One particular wild pony stands out. With his flowing mane of platinum-blond hair, which swoops nonchalantly over his eyes, the stallion calls to mind a certain popular model and actor from the 1990s whose sweeping mane graced hundreds of romance novels. Noticing a glaring similarity, park rangers dubbed the mammal Fabio and the name stuck.
“Fabio had been the leader of one of the herds for years,” Sara Abbott, the park’s recreation program manager, tells Smithsonian.com. “But then we noticed that the mares were no longer giving birth to young in that herd, so we concluded that Fabio isn’t able to do what he needs to do anymore.”
Despite Fabio’s sexual shortcomings, the population of roughly 100 wild ponies that lives in the 200,000 acres of national forest and grasslands surrounding Virginia’s highest mountain are healthy and have been drawing crowds to this corner of the state for decades. Fabio is also not the only male, so the herds are regularly reproducing and creating future generations. It’s one of the few remaining places in the United States where equines are unbridled, and one of only a handful populated by ponies. (If you’re wondering, the key difference between horses and ponies is height. Generally speaking, an equine shorter than 14.2 hands, or approximately 57 inches, is considered a pony, according to the U.S. Equestrian Federation.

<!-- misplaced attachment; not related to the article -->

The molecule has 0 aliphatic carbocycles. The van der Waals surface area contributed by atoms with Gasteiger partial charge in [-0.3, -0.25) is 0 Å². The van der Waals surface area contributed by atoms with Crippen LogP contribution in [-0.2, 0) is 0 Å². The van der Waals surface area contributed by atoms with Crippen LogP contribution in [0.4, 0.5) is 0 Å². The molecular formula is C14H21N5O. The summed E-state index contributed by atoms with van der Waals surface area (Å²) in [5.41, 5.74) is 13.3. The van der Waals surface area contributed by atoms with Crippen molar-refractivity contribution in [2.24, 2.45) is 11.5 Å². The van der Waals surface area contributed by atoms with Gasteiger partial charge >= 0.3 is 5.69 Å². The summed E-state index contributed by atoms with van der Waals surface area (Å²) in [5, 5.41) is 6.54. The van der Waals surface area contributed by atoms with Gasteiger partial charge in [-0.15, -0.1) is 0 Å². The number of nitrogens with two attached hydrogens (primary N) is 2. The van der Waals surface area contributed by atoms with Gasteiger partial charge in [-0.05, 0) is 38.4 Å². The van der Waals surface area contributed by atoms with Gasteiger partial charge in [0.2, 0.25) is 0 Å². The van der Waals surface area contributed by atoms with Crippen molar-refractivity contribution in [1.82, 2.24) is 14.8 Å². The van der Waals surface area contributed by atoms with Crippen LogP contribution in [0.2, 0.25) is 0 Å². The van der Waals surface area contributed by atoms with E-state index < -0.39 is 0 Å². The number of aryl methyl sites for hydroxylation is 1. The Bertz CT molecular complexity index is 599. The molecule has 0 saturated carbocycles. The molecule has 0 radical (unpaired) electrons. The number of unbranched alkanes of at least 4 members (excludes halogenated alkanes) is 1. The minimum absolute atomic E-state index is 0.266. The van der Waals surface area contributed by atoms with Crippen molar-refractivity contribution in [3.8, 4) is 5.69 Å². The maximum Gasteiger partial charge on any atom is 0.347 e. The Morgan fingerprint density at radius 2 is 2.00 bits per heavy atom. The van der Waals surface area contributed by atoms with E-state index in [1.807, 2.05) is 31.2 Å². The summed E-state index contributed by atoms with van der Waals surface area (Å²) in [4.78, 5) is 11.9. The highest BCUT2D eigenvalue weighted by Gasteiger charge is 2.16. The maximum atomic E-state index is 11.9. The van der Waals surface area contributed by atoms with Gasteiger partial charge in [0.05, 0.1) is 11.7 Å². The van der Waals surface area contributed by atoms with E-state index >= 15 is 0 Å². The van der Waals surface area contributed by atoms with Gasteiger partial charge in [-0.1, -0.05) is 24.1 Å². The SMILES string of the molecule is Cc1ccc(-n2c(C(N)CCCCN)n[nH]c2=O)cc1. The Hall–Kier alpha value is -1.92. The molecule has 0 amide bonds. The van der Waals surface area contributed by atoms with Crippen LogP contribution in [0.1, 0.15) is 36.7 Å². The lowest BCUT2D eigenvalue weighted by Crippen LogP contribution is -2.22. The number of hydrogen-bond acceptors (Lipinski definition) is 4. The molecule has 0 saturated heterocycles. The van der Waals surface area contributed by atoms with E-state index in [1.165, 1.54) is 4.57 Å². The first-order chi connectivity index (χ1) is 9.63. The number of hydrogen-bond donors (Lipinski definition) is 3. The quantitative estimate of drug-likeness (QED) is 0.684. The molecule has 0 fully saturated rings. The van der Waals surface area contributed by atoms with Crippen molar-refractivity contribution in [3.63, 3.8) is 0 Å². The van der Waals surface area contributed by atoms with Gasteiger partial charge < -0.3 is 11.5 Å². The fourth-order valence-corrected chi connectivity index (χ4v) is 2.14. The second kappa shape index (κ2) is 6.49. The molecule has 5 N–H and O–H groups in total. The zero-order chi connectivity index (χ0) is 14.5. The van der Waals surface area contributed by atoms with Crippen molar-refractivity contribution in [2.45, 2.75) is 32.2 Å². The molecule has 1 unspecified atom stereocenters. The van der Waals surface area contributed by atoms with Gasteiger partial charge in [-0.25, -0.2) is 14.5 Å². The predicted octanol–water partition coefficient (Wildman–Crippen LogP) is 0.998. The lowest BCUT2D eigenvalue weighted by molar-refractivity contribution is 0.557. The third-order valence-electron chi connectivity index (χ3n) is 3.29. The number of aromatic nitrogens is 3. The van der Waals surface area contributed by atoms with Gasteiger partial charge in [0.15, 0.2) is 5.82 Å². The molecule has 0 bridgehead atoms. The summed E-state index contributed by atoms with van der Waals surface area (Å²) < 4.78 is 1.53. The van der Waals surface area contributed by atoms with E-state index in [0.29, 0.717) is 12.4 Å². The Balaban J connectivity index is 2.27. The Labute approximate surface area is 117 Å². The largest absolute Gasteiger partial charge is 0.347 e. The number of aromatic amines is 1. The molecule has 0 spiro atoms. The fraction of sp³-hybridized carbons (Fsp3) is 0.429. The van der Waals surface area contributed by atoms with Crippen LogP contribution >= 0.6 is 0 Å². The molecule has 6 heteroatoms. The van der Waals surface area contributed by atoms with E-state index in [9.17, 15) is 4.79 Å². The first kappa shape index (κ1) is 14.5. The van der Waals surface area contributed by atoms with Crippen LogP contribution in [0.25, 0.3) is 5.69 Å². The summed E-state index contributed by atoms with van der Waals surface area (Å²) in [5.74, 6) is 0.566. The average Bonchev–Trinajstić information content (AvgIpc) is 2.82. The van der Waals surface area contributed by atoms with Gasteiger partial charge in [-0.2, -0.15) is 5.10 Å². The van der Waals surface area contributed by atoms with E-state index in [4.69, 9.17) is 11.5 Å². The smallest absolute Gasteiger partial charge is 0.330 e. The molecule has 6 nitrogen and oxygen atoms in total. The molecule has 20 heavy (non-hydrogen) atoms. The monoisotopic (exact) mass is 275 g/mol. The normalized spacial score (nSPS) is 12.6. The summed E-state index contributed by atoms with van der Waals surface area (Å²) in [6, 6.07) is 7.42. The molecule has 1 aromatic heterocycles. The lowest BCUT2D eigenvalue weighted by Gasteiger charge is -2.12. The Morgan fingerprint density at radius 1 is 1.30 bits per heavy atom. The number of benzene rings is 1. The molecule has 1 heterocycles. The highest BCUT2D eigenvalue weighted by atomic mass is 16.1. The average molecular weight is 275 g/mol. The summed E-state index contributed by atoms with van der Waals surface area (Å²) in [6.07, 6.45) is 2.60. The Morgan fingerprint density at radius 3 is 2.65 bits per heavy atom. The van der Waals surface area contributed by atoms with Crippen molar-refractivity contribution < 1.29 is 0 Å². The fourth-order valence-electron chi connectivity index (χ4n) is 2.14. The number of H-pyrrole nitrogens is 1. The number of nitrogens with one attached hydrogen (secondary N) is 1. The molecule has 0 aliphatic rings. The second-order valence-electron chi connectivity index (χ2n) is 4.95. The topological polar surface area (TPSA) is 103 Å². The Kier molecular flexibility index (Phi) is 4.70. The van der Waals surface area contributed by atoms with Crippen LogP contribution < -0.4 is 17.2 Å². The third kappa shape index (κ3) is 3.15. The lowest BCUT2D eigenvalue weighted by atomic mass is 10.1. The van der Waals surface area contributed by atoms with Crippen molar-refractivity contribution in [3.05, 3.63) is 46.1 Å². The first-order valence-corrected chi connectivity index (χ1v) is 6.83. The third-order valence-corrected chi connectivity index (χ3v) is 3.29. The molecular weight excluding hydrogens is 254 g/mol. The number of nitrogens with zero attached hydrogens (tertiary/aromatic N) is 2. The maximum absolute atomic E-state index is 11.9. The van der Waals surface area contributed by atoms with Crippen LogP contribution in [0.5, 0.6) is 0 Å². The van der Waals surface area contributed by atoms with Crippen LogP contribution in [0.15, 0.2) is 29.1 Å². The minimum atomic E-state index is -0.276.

Though the backstory on how these majestic creatures got to this forested expanse of land in the first place is murky, the most commonly accepted one is told by the U.S. Forest Service…Read more here.
Check out the other great attractions close to Sarah’s Fox Creek General Store, which is located just 4 miles from the Appalachian Trail.
(Source: Jennifer Nalewicki of Smithsonian.com)